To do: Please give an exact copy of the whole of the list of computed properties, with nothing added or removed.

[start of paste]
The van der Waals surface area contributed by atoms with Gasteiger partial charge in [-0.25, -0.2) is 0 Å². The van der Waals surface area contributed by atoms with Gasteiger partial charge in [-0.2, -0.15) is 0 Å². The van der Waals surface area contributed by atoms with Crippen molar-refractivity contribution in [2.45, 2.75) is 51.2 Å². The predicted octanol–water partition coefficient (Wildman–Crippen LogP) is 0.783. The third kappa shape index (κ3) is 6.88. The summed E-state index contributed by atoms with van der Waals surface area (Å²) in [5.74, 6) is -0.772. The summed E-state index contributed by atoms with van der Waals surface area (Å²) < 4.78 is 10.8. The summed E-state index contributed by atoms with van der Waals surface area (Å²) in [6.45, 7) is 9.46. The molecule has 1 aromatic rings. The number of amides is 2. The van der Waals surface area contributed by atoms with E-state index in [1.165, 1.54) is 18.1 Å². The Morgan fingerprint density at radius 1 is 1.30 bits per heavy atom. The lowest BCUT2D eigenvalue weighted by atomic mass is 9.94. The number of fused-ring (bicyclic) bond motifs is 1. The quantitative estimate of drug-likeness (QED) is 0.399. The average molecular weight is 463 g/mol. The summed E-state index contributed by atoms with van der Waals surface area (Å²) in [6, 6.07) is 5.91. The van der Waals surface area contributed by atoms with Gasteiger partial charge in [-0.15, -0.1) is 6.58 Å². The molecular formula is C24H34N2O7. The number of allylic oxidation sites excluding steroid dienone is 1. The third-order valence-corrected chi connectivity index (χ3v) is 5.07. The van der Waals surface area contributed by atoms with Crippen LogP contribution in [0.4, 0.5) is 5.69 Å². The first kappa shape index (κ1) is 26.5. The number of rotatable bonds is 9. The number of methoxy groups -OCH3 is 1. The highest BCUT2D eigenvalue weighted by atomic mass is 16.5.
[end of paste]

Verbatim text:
The van der Waals surface area contributed by atoms with Gasteiger partial charge in [-0.25, -0.2) is 0 Å². The van der Waals surface area contributed by atoms with Gasteiger partial charge in [-0.2, -0.15) is 0 Å². The van der Waals surface area contributed by atoms with Crippen molar-refractivity contribution in [2.45, 2.75) is 51.2 Å². The predicted octanol–water partition coefficient (Wildman–Crippen LogP) is 0.783. The third kappa shape index (κ3) is 6.88. The summed E-state index contributed by atoms with van der Waals surface area (Å²) in [5.74, 6) is -0.772. The summed E-state index contributed by atoms with van der Waals surface area (Å²) < 4.78 is 10.8. The summed E-state index contributed by atoms with van der Waals surface area (Å²) in [6.45, 7) is 9.46. The molecule has 1 aromatic rings. The number of amides is 2. The van der Waals surface area contributed by atoms with E-state index in [1.165, 1.54) is 18.1 Å². The Morgan fingerprint density at radius 1 is 1.30 bits per heavy atom. The lowest BCUT2D eigenvalue weighted by atomic mass is 9.94. The number of fused-ring (bicyclic) bond motifs is 1. The quantitative estimate of drug-likeness (QED) is 0.399. The average molecular weight is 463 g/mol. The summed E-state index contributed by atoms with van der Waals surface area (Å²) in [6, 6.07) is 5.91. The van der Waals surface area contributed by atoms with Gasteiger partial charge in [-0.15, -0.1) is 6.58 Å². The molecular formula is C24H34N2O7. The number of allylic oxidation sites excluding steroid dienone is 1. The third-order valence-corrected chi connectivity index (χ3v) is 5.07. The van der Waals surface area contributed by atoms with Crippen LogP contribution in [0.4, 0.5) is 5.69 Å². The first kappa shape index (κ1) is 26.5. The number of rotatable bonds is 9. The number of methoxy groups -OCH3 is 1. The highest BCUT2D eigenvalue weighted by atomic mass is 16.5.